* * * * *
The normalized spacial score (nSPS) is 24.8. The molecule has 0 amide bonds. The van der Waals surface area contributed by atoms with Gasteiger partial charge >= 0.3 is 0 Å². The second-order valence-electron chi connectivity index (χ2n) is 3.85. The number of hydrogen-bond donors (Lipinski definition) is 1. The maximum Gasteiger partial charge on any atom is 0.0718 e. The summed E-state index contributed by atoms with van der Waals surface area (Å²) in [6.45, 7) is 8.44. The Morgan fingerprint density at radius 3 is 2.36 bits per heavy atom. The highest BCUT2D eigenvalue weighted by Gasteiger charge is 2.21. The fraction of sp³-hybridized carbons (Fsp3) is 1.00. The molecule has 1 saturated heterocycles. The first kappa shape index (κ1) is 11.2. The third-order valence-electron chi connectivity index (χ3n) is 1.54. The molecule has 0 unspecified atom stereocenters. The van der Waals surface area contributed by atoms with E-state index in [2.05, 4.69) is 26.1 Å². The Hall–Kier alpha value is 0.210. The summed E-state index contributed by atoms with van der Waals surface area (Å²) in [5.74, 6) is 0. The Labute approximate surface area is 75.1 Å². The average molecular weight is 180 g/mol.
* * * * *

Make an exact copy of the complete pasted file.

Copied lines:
The normalized spacial score (nSPS) is 24.8. The molecule has 0 amide bonds. The van der Waals surface area contributed by atoms with Gasteiger partial charge >= 0.3 is 0 Å². The second-order valence-electron chi connectivity index (χ2n) is 3.85. The number of hydrogen-bond donors (Lipinski definition) is 1. The maximum Gasteiger partial charge on any atom is 0.0718 e. The summed E-state index contributed by atoms with van der Waals surface area (Å²) in [6.45, 7) is 8.44. The Morgan fingerprint density at radius 3 is 2.36 bits per heavy atom. The highest BCUT2D eigenvalue weighted by Gasteiger charge is 2.21. The fraction of sp³-hybridized carbons (Fsp3) is 1.00. The molecule has 1 saturated heterocycles. The first kappa shape index (κ1) is 11.2. The third-order valence-electron chi connectivity index (χ3n) is 1.54. The molecule has 0 unspecified atom stereocenters. The van der Waals surface area contributed by atoms with E-state index in [2.05, 4.69) is 26.1 Å². The Hall–Kier alpha value is 0.210. The summed E-state index contributed by atoms with van der Waals surface area (Å²) in [5.74, 6) is 0. The Labute approximate surface area is 75.1 Å². The average molecular weight is 180 g/mol.